Walk the Wine in Switzerland
When you’ve done Napa, sipped your way through Sonoma and biked Bordeaux, it’s time for a new wine adventure, and the Lavaux region in Switzerland is it.
Since 2007, the steep, terraced vines of the Lavaux have been recognized as a UNESCO World Heritage Site. Skirting the shores of Lake Geneva from Lausanne to Chateau de Chillon, more than 2,075 acres of vines beckon oenophiles, yet the region flies under the radar. It shouldn’t.
Like Switzerland itself, its wines are an often overlooked gem due to the small production and the fact most Swiss wines never leave the border. But a quick lesson in geography—France, Germany and Italy are its neighbors—and suddenly the thought of Swiss wine makes perfect sense.
Not only does the Lavaux boast more than 200 winemakers—most of them with families who have crafted wine for centuries—the jaw-dropping scenery is both Instagram worthy and ideal for strolling, sipping and experiencing an unexpected side of this tiny alpine nation.
The Lavaux is a quick hour train ride from Geneva, making it easily accessible for international tourists. For a central base to explore the area, the four-star Hotel Astra in Vevey or the five-star Fairmont Le Montreux Palace in Montreux will appeal to the American traveler. For a more budget-friendly, intimate experience, book the charming Auberge de la Gare—a five-room, family-run B&B in Grandvaux.
The Lavaux features six production regions and three appellations. More than 75 percent of the wines come from the Chasselas grape. The varietal is one of the most widely grown white grapes, often used in blends, though it only stands on its own in a few regions. The Chasselas is a bit of a chameleon, a refined, elegant, low-alcohol wine whose strength lies in its neutrality and ability to express terroir in every bottle.
It’s hard to believe the different nuances of Chasselas until you taste it for yourself, and the place to do that is the Lavaux Vinorama.
The Vinorama was created by the winemakers to serve as a one-stop tasting room. While many vineyards are open to the public on Saturday mornings and occasionally during the week, the mom and pop businesses are too busy tending the vines and making wine to be open standard hours. The Vinorama is a dedicated tasting room, wine shop and educational stop open seven days a week.
I met with director Monica Tomba to do a tasting of six Chasselas wines, one from each region. My favorite, from Villette, is a light, fruit-forward expression and the perfect thirst quencher on the 90-degree day. The same grape from the Chardonne area had a very minerally tone I didn't care for, but Monica told me it is her favorite. (Proof that the Chasselas can appeal to all palates.)
While red wine comprises only 20 percent of Lavaux wines, you must try the Plant Robert grape. According to Monica, this is the only region making Plant Robert wine. Similar to Gamay, it is spicy with black pepper notes. She tells me it’s a love-it-or-hate-it wine. (I love it and bought a bottle.)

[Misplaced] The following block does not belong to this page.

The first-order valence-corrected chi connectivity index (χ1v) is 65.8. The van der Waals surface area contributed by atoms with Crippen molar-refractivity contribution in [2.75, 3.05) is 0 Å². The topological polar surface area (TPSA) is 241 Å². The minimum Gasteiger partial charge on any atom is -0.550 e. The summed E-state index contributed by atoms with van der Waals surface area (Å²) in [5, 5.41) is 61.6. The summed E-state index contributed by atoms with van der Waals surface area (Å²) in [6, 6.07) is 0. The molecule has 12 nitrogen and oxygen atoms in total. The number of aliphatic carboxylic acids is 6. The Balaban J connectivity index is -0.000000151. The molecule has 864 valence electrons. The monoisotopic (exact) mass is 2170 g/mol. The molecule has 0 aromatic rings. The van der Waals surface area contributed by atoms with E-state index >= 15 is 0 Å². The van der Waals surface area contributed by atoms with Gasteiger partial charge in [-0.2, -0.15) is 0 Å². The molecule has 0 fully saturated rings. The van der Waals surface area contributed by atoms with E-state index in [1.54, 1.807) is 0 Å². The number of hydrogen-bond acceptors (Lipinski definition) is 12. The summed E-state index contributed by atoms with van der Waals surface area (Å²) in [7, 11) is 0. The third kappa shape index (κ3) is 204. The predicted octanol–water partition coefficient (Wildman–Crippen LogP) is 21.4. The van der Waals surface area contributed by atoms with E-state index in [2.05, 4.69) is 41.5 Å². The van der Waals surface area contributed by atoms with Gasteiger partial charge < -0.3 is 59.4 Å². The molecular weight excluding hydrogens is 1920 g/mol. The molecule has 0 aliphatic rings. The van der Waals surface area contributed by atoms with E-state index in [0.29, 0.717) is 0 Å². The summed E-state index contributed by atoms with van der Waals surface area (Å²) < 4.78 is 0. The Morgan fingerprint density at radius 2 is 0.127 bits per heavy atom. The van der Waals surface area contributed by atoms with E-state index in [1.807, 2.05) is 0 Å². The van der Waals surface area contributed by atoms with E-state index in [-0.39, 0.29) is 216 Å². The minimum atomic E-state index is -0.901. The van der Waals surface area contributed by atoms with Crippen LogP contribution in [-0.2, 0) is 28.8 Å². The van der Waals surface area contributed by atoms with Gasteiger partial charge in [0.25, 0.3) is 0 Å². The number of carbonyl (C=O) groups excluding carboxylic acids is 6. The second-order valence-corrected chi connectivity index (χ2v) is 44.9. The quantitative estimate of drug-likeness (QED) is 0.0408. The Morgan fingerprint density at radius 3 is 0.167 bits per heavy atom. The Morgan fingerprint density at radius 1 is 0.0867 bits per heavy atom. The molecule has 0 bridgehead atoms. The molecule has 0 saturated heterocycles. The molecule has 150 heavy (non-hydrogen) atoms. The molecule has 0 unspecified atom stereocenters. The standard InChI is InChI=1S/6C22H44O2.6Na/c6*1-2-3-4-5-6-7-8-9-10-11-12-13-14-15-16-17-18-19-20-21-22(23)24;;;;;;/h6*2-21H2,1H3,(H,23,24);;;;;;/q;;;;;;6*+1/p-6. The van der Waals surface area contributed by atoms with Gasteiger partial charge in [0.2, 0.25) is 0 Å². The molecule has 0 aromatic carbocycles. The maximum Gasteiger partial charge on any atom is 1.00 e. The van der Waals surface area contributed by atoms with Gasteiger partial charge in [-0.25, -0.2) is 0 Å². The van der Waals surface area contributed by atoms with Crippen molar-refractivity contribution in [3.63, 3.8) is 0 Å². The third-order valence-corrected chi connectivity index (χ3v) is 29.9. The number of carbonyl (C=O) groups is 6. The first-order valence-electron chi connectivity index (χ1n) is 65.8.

Armed with a feel for the region, it was time to explore the medieval towns where the wineries reside.
There are two “Wine Trains” tourists can take. The first is an hourly standard train that transports wine lovers through the terraced vineyards from Vevey to Puidox-Chexbres. The second is the Lavaux-Panoramic train, which leaves from Puidoux-Chexbres on select days and times and includes a guided tour through the vineyards, stopping as several cellars to taste. For a more curated experience, Swiss Riviera Wine Tours also offers a five-hour tour of the region.
I elected the hourly train and began meandering through the towns from Chexbres. I marveled at the rows and rows of meticulously groomed terraces and pondered the amount of effort and knowledge it must take for winemakers to coax great wine from the challenging environment.
There are also great hikes (er, walks) throughout the area.
If you’re feeling ambitious, the Grand Traversée de Lavaux (GT) is a 21-mile trek from Ouchy in Lausanne to Chateau de Chillon. My legs still smarting from hiking the Alps, I decided to explore the most scenic area to walk through-Chexbres’ hills and lakeside by St. Saphorin instead.
But before we walk, we must eat, and Le Deck at Baron Tavernier is THE place to indulge: It has the top terrace in the area to enjoy a local glass with a view.
As I walked from Chexbres to St. Saphorin, I stopped at Domaine Bovard’s tiny terrace to sample a rose and sit among the vines, enjoying the wine with my boyfriend. The Gault & Millau Guide named Louis-Philippe Bovard an iconic winegrower last year. To sample wines along the way, stop at various wine bars like Espace De La Papille in St. Saphorin or Bacchus Vinobar, in Rivaz, the next town over.
After a day roaming the Lavaux, it was time to head back to Vevey and toast the end of a great wine weekend at Chef Lionel Rodriguez’s Restaurant Les Trois Couronnes in the historic Belle Epoque Hotel Trois Couronnes. Boasting a Michelin star, the focus is on Mediterranean cuisine. In a nod to the times, there is even a healthy gourmet menu.
A gorgeous setting, meticulously prepared dishes and a glass of Chasselas wine in hand?
It’s hard to beat this taste of Switzerland.